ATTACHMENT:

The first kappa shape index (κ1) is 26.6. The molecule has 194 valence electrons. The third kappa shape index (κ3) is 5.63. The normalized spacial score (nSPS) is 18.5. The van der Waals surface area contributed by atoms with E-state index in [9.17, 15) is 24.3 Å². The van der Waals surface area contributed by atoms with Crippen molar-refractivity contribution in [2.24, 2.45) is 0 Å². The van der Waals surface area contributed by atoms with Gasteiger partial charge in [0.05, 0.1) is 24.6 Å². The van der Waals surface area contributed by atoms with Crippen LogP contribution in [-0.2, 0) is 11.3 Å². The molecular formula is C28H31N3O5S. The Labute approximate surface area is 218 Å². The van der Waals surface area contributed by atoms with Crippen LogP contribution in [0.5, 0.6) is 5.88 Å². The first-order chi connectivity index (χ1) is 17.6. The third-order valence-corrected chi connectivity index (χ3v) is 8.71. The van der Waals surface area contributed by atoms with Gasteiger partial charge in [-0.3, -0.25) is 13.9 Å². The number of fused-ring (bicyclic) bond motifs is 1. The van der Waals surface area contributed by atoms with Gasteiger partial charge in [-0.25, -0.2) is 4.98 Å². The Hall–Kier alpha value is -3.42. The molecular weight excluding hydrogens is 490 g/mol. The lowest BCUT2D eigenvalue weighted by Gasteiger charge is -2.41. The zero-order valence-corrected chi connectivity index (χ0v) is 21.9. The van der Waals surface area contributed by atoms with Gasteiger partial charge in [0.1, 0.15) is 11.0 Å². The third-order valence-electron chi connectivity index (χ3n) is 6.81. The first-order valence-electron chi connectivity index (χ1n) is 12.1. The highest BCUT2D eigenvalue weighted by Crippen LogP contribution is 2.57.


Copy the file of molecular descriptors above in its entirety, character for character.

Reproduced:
The first kappa shape index (κ1) is 26.6. The molecule has 194 valence electrons. The third kappa shape index (κ3) is 5.63. The normalized spacial score (nSPS) is 18.5. The van der Waals surface area contributed by atoms with E-state index in [9.17, 15) is 24.3 Å². The van der Waals surface area contributed by atoms with Crippen molar-refractivity contribution in [2.24, 2.45) is 0 Å². The van der Waals surface area contributed by atoms with Gasteiger partial charge in [0.05, 0.1) is 24.6 Å². The van der Waals surface area contributed by atoms with Crippen LogP contribution in [-0.2, 0) is 11.3 Å². The molecular formula is C28H31N3O5S. The Labute approximate surface area is 218 Å². The van der Waals surface area contributed by atoms with Crippen LogP contribution in [0.5, 0.6) is 5.88 Å². The first-order chi connectivity index (χ1) is 17.6. The third-order valence-corrected chi connectivity index (χ3v) is 8.71. The van der Waals surface area contributed by atoms with Gasteiger partial charge in [-0.3, -0.25) is 13.9 Å². The number of fused-ring (bicyclic) bond motifs is 1. The van der Waals surface area contributed by atoms with Gasteiger partial charge in [-0.25, -0.2) is 4.98 Å². The Hall–Kier alpha value is -3.42. The molecular weight excluding hydrogens is 490 g/mol. The lowest BCUT2D eigenvalue weighted by Gasteiger charge is -2.41. The zero-order valence-corrected chi connectivity index (χ0v) is 21.9. The van der Waals surface area contributed by atoms with Gasteiger partial charge in [0.1, 0.15) is 11.0 Å². The third-order valence-electron chi connectivity index (χ3n) is 6.81. The first-order valence-electron chi connectivity index (χ1n) is 12.1. The highest BCUT2D eigenvalue weighted by Crippen LogP contribution is 2.57.